Christmas trees likely to be lush, plentiful

  • Article by: KELLY SMITH , Star Tribune
  • Updated: November 25, 2011 - 8:07 PM

While dry weather killed off trees in other states, growers across Minnesota say they'll have an ample supply this year.

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The 2010 model: Kelly Krienke, left, and 16-year-old Ellie Krienke held the tree as Tim Krienke cut it down at Krueger's Christmas Tree Farm

Photo: Joey Mcleister, Special to the Star Tribune

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Shoppers rejoice -- there's no mad dash needed for one holiday item this year: the perfect Christmas tree.

While droughts and wildfires have wiped out Christmas trees in places like Texas and Oklahoma, Minnesota growers say it's a prime, plentiful year for lush, green Christmas trees locally.

"I think they're the best-looking trees I've ever seen in the 30 years I've been growing trees," said Jan Donelson, a Clear Lake grower and executive director of the Minnesota Christmas Tree Association. "It really was the best year ever to grow trees."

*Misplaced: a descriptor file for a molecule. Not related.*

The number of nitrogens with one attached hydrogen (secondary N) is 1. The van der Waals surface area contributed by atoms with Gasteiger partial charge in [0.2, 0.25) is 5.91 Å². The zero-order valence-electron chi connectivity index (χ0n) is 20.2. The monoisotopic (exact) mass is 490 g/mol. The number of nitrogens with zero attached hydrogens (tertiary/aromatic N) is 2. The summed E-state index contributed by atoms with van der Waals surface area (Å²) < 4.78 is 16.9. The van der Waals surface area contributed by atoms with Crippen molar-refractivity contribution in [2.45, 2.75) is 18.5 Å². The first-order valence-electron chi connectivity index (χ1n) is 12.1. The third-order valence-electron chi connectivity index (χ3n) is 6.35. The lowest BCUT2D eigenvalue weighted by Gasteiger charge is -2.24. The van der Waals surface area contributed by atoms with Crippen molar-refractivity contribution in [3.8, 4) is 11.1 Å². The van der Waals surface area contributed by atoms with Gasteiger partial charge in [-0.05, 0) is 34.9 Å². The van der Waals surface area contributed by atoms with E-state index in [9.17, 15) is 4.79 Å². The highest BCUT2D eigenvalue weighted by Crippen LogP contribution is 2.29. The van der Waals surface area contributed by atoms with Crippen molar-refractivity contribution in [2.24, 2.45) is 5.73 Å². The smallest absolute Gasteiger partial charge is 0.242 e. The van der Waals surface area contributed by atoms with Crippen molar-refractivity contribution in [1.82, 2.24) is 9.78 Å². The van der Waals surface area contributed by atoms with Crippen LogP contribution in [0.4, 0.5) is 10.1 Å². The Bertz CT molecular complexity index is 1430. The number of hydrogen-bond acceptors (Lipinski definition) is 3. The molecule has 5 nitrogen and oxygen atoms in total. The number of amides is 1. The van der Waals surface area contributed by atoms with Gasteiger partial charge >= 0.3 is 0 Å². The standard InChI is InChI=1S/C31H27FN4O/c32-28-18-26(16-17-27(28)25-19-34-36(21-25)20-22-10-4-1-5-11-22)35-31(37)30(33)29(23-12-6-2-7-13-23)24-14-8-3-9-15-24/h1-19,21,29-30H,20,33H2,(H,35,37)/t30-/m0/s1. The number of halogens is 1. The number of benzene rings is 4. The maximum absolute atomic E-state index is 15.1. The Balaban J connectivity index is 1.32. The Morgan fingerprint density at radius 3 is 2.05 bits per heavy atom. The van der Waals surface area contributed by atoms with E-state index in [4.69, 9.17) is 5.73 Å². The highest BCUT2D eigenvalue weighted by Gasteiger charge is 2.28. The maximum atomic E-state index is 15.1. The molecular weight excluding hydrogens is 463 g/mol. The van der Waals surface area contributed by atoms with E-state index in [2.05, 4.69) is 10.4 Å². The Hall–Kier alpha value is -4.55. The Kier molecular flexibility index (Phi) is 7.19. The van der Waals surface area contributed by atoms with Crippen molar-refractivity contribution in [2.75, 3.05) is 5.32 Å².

Like other states, Minnesota weathered a dry fall that curbed production of some crops. But trees remained in tip-top shape, Donelson said, because the dry spell followed a late, wet spring mixed with a mild summer and a winter absent so far of a deep frost.

"It's refreshing to have a year where you don't have any weather issues," she said.

This follows some difficult years for growers in Minnesota, which ranks 10th in the nation for Christmas tree production, according to the trade group. Between the down economy and turnover as farmers retire, the number of tree growers statewide has shrunk the past few years from 500 to about 350, said Pat Olive, a tree grower in Stacy.

While she said saplings may have struggled in this year's dry weather, that is likely to cause only a small shortage of trees in seven or eight years.

In the meantime, Ryan Bartz of Premium Quality Trees in Oak Grove said he expects to sell upward of 70,000 trees this year. The state's largest tree grower will ship to customers in North Dakota, South Dakota, Iowa, Wisconsin, Illinois, Canada and Colorado, but the unseasonably warm weather is spurring plenty of local business, too. Bartz said customers are coming out earlier, hunting for the right tree dressed in T-shirts and light jackets.

"Usually there's snow on the ground and it's miserable," he said. "It's just more enjoyable to cut a fresh tree now."

Kelly Smith • 612-673-4141

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